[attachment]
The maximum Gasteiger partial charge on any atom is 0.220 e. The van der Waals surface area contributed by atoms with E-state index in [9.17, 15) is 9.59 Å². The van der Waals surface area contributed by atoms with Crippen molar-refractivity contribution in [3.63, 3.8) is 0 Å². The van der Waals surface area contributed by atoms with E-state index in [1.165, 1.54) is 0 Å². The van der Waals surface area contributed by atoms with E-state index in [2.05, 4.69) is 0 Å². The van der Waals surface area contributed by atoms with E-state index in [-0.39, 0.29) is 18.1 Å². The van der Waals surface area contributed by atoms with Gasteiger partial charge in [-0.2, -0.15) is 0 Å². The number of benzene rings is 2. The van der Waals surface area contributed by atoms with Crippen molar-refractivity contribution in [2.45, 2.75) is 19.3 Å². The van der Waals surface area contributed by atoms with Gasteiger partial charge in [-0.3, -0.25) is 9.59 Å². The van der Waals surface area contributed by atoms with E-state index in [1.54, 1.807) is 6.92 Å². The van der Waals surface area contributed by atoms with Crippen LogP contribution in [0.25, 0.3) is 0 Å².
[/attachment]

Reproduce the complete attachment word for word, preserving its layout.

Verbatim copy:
The maximum Gasteiger partial charge on any atom is 0.220 e. The van der Waals surface area contributed by atoms with E-state index in [9.17, 15) is 9.59 Å². The van der Waals surface area contributed by atoms with Crippen molar-refractivity contribution in [3.63, 3.8) is 0 Å². The van der Waals surface area contributed by atoms with E-state index in [1.165, 1.54) is 0 Å². The van der Waals surface area contributed by atoms with E-state index in [2.05, 4.69) is 0 Å². The van der Waals surface area contributed by atoms with E-state index in [-0.39, 0.29) is 18.1 Å². The van der Waals surface area contributed by atoms with Gasteiger partial charge in [-0.2, -0.15) is 0 Å². The number of benzene rings is 2. The van der Waals surface area contributed by atoms with Crippen molar-refractivity contribution in [2.45, 2.75) is 19.3 Å². The van der Waals surface area contributed by atoms with Gasteiger partial charge in [-0.3, -0.25) is 9.59 Å². The van der Waals surface area contributed by atoms with E-state index in [1.54, 1.807) is 6.92 Å². The van der Waals surface area contributed by atoms with Crippen LogP contribution in [0.25, 0.3) is 0 Å².